EN55022 (CISPR 22) applies to information technology equipment (ITE). EN55015 (CISPR 15) applies to lighting equipment. Both EN55011 and EN55022 contain two classes: Class A and Class B. EN55015 has only one set of limits: Class A equipment is that used in a domestic environment which may cause radio interference with other equipment nearby. Class B equipment is designed to be used in a domestic environment and won’t cause radio interference with nearby equipment.
For conducted interference, EN 55022 and EN 55011 measure the emissions from equipment in the 150 kHz to 30 MHz range, while EN 55015 measures over the extended range of 9 kHz to 30 MHz using a conducted measurement technique on the ac mains input cable. The conducted emission limits in these standards are intended to protect equipment connected to the same ac mains supply.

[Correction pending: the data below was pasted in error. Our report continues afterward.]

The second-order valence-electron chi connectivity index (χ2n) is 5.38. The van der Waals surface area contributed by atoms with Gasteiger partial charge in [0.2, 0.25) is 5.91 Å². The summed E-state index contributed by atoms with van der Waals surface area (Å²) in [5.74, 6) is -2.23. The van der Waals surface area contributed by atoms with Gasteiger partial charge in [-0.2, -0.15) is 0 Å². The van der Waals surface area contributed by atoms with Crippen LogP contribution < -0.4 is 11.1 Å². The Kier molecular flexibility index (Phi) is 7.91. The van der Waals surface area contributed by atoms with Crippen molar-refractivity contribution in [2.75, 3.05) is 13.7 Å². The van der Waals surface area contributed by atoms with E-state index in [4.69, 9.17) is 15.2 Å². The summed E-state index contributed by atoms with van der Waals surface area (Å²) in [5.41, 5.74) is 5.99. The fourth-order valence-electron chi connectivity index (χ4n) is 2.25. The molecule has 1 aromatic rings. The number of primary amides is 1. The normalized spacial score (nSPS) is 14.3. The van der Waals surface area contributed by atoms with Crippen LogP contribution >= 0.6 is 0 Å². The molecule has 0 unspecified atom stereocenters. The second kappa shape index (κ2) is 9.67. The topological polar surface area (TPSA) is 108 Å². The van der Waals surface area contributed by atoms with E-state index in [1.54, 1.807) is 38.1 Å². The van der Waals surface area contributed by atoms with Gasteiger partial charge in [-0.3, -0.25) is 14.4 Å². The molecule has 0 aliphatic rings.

For radiated interference, EN 55022 and EN 55011 measure equipment emissions in the frequency range from 30 MHz to 1 GHz while EN 55015 measures the emission from equipment in the frequency range 30 MHz to 300 MHz using a receiving antenna and recording the over-the-air signals. The radiated emission limits applied by these standards aim to protect equipment near the device being tested.
Power supply manufacturers test their products to these standards, usually powering a resistive load. Of course, once power supplies are integrated into end equipment, the load profiles may change. End equipment can change the EMI profile, perhaps forcing the supply to stray from the EMI limits. It then becomes the job of equipment designers to bring EMI in the end equipment below the applicable limits. This is one reason equipment designers often use power supplies that meet EMI standards with a wide margin of safety: Such supplies are more likely to avoid EMI concerns when built into end equipment.